English Cocker Spaniel Dog Breed Information – All You Need to Know

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English Cocker Spaniel Dog Breed Information – All You Need To KnowWith a name that signifies their traditional use in hunting woodcock in England, the English Cocker Spaniel is a renowned bird hunting dog.  However, their affectionate nature and fun loving spirit over the years has converted them to a loving family dog as well.

These dogs can trace their history to a time before guns were used in the hunting of birds and hunters relied more heavily on their dogs to locate, catch, and retrieve game.  Staying true to its hunting roots, the English Cocker retains more of the original breed traits than the American Cocker Spaniel, which was bred with companionship in mind beginning in the early 20th century.

English Cocker Spaniel Appearance

The English Cocker is slightly larger than its American cousin.  At 15-17 inches tall and up to 34 pounds in weight, it is classified as a medium sized breed. It has a longer, less domed head than the Cocker Spaniel, retaining more of its original appearance traits.  These dogs are well balanced both when they are moving and when they are still, standing very upright.  Their pendulous ears add character, and their oft-docked tail almost never stops wagging! The long hair of the English Cocker Spaniel comes in a multitude of colors, from liver to sable to black-and more- and in a variety of color combinations as well. They are not seen in the buff color that is so popular in their American cousins.


A very devoted dog, the English Cocker Spaniel is very oriented to his family. His friendliness extends to other people as well, which doesn’t make him the best protector and watchdog-their charisma has been known to be offered to burglars as well! Nevertheless, they are generally social with other dogs and fine with other pets, including cats. This breed can be a great choice for a family with children, because these dogs are large enough that they won’t be accidentally hurt by children, but not so large that they themselves will be likely to accidentally hurt anyone! Still, children should always be taught to treat pets with respect and care.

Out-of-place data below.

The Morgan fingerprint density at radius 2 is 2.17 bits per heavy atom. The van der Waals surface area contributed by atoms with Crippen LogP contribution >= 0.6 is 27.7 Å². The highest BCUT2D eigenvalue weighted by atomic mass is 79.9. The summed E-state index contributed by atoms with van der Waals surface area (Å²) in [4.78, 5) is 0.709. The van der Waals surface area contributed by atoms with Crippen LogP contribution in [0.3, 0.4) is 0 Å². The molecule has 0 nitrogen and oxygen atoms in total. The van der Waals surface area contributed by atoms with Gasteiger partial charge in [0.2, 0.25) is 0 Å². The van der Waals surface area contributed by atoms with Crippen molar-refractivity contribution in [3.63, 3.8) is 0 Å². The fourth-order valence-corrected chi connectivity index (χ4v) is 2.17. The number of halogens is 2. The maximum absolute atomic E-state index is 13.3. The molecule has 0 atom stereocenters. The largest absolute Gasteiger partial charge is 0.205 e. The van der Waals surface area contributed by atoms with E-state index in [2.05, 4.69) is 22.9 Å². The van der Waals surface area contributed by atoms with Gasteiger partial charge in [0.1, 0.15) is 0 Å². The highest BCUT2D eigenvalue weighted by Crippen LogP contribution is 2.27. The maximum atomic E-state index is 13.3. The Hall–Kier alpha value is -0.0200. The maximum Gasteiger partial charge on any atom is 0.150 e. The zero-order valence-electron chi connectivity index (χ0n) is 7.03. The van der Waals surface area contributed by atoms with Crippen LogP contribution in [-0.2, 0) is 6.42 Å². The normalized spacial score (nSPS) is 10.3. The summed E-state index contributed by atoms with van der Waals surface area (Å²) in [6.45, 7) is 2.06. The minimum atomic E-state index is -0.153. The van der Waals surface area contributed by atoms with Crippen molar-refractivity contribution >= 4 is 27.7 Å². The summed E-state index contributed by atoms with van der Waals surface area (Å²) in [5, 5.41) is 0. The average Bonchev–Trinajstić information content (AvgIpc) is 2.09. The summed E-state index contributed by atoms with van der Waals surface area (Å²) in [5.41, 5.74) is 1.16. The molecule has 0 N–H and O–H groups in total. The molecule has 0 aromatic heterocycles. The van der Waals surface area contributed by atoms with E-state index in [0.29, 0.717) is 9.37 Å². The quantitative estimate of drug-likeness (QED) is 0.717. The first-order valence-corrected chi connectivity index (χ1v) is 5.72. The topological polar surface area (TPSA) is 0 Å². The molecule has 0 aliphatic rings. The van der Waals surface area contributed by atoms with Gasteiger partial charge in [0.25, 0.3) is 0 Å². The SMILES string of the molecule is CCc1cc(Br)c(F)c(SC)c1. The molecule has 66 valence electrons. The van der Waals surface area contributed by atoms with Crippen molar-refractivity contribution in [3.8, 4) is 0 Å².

According to VetStreet, English Cockers occasionally have the tendency to act like an “airhead”-part of their fun loving, goofy personality.

Caring for an English Cocker Spaniel

Though they require less maintenance than their American counterparts, the English Cocker Spaniel does have a few unique care needs, particularly in the areas of exercise and grooming. The good news is, these dogs have a low tendency to drool, dig, bark, and snore.


The English Cocker Spaniel does not have any specific dietary needs, though each individual dog should be fed appropriately for his age.  Canned or dry food may be fed at the discretion of the owner or the dog’s food preferences.  Specific questions about food should be referred to the dog’s veterinarian, especially if there is concern about obesity or food allergies (though these are more rare in English Cockers).  Every dog should have 24/7 access to cold, clean water.

Table scraps should be avoided in favor of nutritionally complete treats.  Treats should be used sparingly and with purpose, such as for training.